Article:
J&J aims to block ex-FDA chief's testimony in Risperdal case

Lawyers are pulling no punches in that Risperdal litigation playing out in Philadelphia court. After trying to force Johnson & Johnson CEO Alex Gorsky onto the stand to talk about the company's Risperdal marketing practices, plaintiff's attorneys want ex-FDA chief David Kessler to testify--and Kessler is on record saying that J&J's Janssen unit broke the law by marketing Risperdal off-label.

In a court filing yesterday, J&J ($JNJ) asked the court to block Kessler's testimony, saying that the plaintiff's attorneys waited too long to add him to the witness list and submit his 92-page report, the Philadelphia Inquirer reports. J&J says it should also have had the opportunity to depose Kessler first.

This series of lawsuits allege that J&J's antipsychotic drug caused boys to grow breasts, and that the company not only failed to warn about the risk, but marketed the drug for use in children when that wasn't approved by FDA. In his report, Kessler said that he believed J&J's Janssen unit not only violated the Food, Drug, and Cosmetic Act by promoting Risperdal off-label, but that its marketing to children was "most concerning."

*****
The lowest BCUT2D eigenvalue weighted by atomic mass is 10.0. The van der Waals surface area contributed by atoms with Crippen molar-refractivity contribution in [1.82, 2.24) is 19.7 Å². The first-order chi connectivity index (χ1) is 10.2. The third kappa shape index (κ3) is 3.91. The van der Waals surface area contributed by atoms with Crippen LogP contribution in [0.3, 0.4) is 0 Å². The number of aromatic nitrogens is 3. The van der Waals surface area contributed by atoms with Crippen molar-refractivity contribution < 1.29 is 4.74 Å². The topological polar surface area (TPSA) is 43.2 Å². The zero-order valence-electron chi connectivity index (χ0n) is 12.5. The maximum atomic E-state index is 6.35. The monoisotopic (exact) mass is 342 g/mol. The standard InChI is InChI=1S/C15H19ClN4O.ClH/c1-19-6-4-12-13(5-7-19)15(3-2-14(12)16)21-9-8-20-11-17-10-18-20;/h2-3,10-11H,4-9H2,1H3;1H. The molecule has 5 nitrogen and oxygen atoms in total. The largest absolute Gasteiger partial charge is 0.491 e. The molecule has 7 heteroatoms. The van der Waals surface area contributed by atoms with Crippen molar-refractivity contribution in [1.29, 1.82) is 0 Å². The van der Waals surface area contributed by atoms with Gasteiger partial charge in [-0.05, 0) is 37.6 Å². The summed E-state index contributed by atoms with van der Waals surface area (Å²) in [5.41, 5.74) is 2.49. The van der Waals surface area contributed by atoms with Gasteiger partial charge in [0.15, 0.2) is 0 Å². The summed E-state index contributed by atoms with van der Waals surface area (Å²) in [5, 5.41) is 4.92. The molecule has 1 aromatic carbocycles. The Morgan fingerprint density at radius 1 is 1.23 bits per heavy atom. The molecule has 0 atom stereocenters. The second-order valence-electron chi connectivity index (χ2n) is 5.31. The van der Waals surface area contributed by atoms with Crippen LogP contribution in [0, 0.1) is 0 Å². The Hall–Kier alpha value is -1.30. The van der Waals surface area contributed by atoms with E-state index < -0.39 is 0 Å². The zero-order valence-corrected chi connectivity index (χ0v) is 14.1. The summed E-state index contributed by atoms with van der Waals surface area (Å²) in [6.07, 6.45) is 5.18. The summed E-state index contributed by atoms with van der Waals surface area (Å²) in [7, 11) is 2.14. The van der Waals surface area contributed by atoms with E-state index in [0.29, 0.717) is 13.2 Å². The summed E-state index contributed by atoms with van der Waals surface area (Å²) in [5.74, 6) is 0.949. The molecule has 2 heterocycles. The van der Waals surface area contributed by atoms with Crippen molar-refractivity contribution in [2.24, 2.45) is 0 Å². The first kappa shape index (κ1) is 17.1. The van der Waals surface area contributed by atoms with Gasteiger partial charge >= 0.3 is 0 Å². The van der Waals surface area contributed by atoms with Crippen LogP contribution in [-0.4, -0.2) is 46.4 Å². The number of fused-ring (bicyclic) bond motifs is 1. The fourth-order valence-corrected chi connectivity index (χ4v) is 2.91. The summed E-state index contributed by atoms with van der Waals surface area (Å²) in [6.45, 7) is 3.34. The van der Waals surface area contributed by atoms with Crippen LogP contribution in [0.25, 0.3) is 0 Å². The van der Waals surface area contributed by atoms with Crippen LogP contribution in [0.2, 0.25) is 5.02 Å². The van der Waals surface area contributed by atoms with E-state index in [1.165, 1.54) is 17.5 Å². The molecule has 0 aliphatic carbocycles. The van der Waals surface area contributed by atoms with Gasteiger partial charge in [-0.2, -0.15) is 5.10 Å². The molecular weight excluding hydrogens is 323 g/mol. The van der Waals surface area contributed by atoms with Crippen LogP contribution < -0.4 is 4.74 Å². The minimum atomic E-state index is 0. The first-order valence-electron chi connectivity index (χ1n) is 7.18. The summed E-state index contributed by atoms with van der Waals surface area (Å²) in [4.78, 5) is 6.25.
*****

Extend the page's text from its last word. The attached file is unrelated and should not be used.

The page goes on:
"Janssen's promotion of Risperdal, a powerful drug, for non-approved uses in the most vulnerable children is deeply troubling," wrote Kessler, who served as FDA Commissioner from 2000 to 2007. You can read the rest of his report through the Inquirer's links to court documents.

It's the latest wave of litigation stemming from Risperdal, an atypical antipsychotic that's also the subject of a Justice Department investigation. J&J won the first trial airing Risperdal's links to diabetes earlier this year, but it has either lost or settled lawsuits filed by various U.S. states over Risperdal's marketing and side effects.

J&J settled the first suit linking Risperdal with boys' breast growth, on the first day of the trial, after lawyers asked for Gorsky to testify. This latest suit--filed by a Missouri woman on behalf of her son--is the third bellwether case to come to trial, the Inquirer reports. (The second was scheduled to resume today in court.)

- read the Inquirer piece